Data flowing into the peripheral device through the device-bus interface 125 arrives from the host device 105. In some embodiments, the peripheral device includes another traffic classifier between the device-bus interface 125 and the queues 180, 185. In most embodiments, however, the host-bus interface 135 in the host device 105 produces a signal indicating the priority of each block of data, so a traffic classifier is not needed between the device-bus interface 125 and the queues 180, 185. The device-bus interface 125 simply directs the incoming data blocks to the appropriate queues based upon the content of this signal.

FIG. 2 shows one implementation of the traffic classifier component 190 in the peripheral device. This implementation is designed for use with an “Asynchronous Transfer Mode” (ATM) network and a “Universal Serial Bus” (USB).

Data arriving through the network interface component 130 (FIG. 1) enters a first-in-first-out (FIFO) buffer 200 that holds one data packet, or “cell.” In an ATM environment, each cell includes 53 bytes of data arranged in a commonly-defined configuration. Of the 53 bytes in each cell, four bytes carry a header that, among other things, indicates the packet's virtual channel identifier and Virtual Path Identifier (VCI:VPI). The VCI:VPI typically occupies bits 4-27 in an ATM cell.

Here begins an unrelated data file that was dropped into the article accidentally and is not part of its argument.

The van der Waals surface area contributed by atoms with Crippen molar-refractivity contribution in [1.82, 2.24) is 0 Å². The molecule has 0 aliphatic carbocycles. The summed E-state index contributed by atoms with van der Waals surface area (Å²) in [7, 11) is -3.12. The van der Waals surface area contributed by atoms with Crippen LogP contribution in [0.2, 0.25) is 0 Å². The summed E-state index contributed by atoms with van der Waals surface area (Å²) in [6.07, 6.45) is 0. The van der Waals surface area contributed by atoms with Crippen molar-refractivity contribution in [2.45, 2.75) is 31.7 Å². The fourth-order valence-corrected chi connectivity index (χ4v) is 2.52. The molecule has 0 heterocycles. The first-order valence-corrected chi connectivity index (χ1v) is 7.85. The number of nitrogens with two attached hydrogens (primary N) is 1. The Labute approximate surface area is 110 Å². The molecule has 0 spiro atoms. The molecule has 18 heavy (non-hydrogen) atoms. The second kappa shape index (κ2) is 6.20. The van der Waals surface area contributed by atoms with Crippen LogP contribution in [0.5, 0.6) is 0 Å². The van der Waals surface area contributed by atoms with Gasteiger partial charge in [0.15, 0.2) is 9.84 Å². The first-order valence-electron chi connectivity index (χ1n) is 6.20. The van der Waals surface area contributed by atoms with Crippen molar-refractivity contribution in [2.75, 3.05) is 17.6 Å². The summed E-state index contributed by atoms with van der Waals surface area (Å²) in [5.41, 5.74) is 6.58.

In general, all ATM data cells at a particular priority level are transferred over a known set of virtual channels. Therefore, the peripheral device can derive each cell's priority level based upon the VCI:VPI encoded in the cell's header. The priority level associated with each virtual channel is stored in a content addressable memory (CAM) device 205 in the peripheral device.

The FIFO buffer 200 transfers the incoming data, one bit at a time, into a four-byte shift register 210. Therefore, in an ATM environment, bits 4-27 in the shift register contain a VCI:VPI once every 53 bytes. The CAM device 205 is programmed to retrieve the VCI:VPI from each data packet by loading these 24 bits once every 53 bytes. Upon loading the VCI:VPI from a data packet, the CAM device 205 compares the packet's VCI:VPI to each of the stored VCI:VPI's that are associated with higher priority cells. If the packet's VCI:VPI matches one of the stored VCI:VPI's, the CAM device 205 enables the higher priority queue 180 and disables the lower priority queue 185, so the incoming packet is stored in the higher priority queue 180. If the packet's VCI:VPI does not match any of the stored VCI:VPI's, the CAM device enables the lower priority queue 185 and disables the higher priority queue 180, and the packet is stored in the lower priority queue 185.